New $400,000 fund aimed at inexperienced Black creators

Headshot Joan Jenkinson 03-21 (3)
In collaboration with the Black Screen office, Telus STORYHIVE is offering $20K plus mentoring and distribution to 20 Black creators – and no experience is needed to apply.

TELUS STORYHIVE and the Black Screen Office (BSO) have collaborated on a new fund to support the next generation of Black content creators in B.C. and Alberta and, unlike some other mentoring and funding opportunities, no experience in film production or the screen industry is required to apply.

The inaugural Black Creators Edition will deliver grants of $20,000 to 20 content creators, plus customized career training and filmmaking mentorships as well as distribution for finished projects on TELUS platforms.

Creators need to pitch a “locally reflective” original idea for a short documentary, web pilot series or digital short. Applications open at noon tomorrow (Sept. 1) and close Oct. 6.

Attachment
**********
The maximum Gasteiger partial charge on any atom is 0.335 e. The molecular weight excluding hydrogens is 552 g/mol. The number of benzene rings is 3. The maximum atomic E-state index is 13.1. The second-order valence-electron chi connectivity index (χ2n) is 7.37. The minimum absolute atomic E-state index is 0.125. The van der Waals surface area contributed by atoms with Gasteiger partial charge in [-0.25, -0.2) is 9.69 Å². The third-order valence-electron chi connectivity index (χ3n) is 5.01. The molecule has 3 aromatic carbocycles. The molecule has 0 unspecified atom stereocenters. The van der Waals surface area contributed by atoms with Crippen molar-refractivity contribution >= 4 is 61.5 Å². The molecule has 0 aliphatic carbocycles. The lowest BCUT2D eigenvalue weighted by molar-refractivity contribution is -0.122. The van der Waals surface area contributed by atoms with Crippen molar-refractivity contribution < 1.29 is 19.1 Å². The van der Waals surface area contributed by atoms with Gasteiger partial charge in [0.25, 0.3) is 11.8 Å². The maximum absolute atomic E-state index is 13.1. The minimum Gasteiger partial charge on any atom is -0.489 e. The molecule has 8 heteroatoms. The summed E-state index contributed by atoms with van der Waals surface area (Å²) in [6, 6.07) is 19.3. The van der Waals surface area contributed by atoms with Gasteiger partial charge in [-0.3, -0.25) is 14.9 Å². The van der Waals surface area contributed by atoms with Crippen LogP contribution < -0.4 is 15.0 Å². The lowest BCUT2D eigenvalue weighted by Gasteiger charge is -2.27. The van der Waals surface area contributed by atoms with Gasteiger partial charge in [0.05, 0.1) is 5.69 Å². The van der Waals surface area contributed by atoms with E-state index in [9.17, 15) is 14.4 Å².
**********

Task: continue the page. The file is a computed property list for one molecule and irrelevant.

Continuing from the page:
A selection committee from the Black community will review the projects, basing selections on the strength of the pitch, the impact of the award on the creator, and importance of the story to the creator’s community of residence.

“Celebrating and amplifying Canadian-created content that is locally reflective and relevant is at the core of TELUS STORYHIVE’s mission,” said Cameron Zinger, director of TELUS STORYHIVE, in a statement. “We look forward to honouring, spotlighting and amplifying the voices, stories, and lived experiences of Black creators and their communities through this edition.”

“BSO believes there are no limits to what Black Canadians can accomplish in the screen industries and The Black Creators’ Edition is the perfect opportunity to showcase this talent,” said Joan Jenkinson (pictured), executive director of the BSO.

Since 2013, STORYHIVE has awarded over $11 million to emerging filmmakers in the Western provinces. This is their first partnership with the BSO, a not-for-profit whose mission is to support Black Canadians working in the screen industry and foster long-term success.

In June, the BSO partnered with Rogers Group of Funds and the Canadian Independent Screen Fund (CISF) to create a $750,000 script development fund for Black and people of colour creators. Selected scripted and unscripted projects, in English and French, are expected to be announced in September for the Rogers/Black Screen Office Script Development Fund.

The projects will be delivered over the next three years, and the Rogers Group of Funds will reinvest a percentage of gross revenue back into a fund administered by CISF.